Hanne van der Iest

Cohort: 2012


  • MA, Anthropology, Emory University
  • MS, Cognitive and Evolutionary Anthropology , University of Oxford, United Kingdom
  • BS, Sociology, University of Groningen, Netherlands


I am broadly interested in the interplay between our social and physical environment and our prosocial behaviors (e.g. generosity, altruism, cooperation) and moral tendencies (e.g., integrity, trustworthiness).  

As we humans are fundamentally social and live our lives in the context of groups and communities, consequences might flow from our contribution to common goods, our willingness to share resources and knowledge, and from how these contributions are perceived by others.

The smaller and more isolated a community, the more its members will have to rely on one another in the provision of knowledge, skills, and resources. Prosociality might therefore be of higher salience in such environments. Should prosocial behavior and others’ perception thereof have consequences, these may be augmented in the small community context.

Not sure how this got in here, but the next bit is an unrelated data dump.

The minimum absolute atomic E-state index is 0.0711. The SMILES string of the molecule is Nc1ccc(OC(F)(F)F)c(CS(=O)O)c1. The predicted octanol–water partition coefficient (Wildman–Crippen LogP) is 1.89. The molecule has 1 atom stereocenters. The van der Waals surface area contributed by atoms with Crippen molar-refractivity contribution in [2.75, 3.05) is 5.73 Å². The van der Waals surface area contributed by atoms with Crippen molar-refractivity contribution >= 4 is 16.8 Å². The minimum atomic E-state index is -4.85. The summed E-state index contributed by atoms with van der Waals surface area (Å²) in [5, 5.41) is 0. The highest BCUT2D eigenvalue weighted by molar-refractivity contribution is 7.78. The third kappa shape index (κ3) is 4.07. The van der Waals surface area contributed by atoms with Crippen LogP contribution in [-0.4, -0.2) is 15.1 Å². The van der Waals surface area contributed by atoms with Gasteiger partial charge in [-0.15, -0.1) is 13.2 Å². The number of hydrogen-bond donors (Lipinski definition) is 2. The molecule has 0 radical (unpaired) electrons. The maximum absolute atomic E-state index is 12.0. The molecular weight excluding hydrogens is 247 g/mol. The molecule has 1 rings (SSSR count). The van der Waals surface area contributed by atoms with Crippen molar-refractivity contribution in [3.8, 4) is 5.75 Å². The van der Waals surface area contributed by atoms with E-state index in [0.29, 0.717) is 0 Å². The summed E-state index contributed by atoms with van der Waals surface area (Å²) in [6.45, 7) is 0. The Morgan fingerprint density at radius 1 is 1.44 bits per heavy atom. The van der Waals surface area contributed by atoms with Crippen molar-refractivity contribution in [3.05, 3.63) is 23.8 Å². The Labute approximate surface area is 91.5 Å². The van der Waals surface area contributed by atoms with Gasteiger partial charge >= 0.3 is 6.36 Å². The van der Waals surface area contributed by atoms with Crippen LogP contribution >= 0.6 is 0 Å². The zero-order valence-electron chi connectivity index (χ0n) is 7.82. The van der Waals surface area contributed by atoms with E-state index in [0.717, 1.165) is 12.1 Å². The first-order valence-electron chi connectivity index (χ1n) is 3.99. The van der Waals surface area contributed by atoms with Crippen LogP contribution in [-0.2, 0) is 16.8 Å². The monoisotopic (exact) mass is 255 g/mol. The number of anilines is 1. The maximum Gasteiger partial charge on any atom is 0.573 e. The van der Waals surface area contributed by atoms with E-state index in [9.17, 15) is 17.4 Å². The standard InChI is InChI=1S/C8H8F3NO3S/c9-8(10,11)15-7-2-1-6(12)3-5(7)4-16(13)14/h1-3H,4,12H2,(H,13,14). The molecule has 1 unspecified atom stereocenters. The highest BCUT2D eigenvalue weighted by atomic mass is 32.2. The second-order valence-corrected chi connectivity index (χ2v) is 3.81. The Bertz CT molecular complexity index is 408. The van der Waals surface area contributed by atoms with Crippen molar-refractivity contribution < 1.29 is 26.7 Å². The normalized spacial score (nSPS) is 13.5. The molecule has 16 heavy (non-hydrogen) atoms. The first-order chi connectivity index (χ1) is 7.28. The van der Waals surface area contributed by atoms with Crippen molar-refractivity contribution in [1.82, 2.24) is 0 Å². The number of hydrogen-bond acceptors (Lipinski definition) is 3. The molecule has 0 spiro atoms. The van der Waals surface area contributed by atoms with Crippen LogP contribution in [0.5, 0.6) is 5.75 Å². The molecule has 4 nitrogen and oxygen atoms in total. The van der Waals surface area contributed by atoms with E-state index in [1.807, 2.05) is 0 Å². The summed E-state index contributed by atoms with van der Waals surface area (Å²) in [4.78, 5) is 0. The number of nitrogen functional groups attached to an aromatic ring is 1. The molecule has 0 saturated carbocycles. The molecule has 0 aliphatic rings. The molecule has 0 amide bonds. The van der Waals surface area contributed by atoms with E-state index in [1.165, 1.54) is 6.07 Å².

In my doctoral research, I will therefore focus on prosociality and prosocial perceptions in a small island community: under which circumstances does cooperation occur, what are the conditions that need to be fulfilled and how does this affect people’s lives? As information flow in social networks may be key to understanding prosocial perception dynamics, I aim to collect longitudinal full network data in one or several relatively isolated communities. Specifically, I’m hoping to conduct my fieldwork on the Shetland and Orkney archipelagos, located right above Scotland, UK.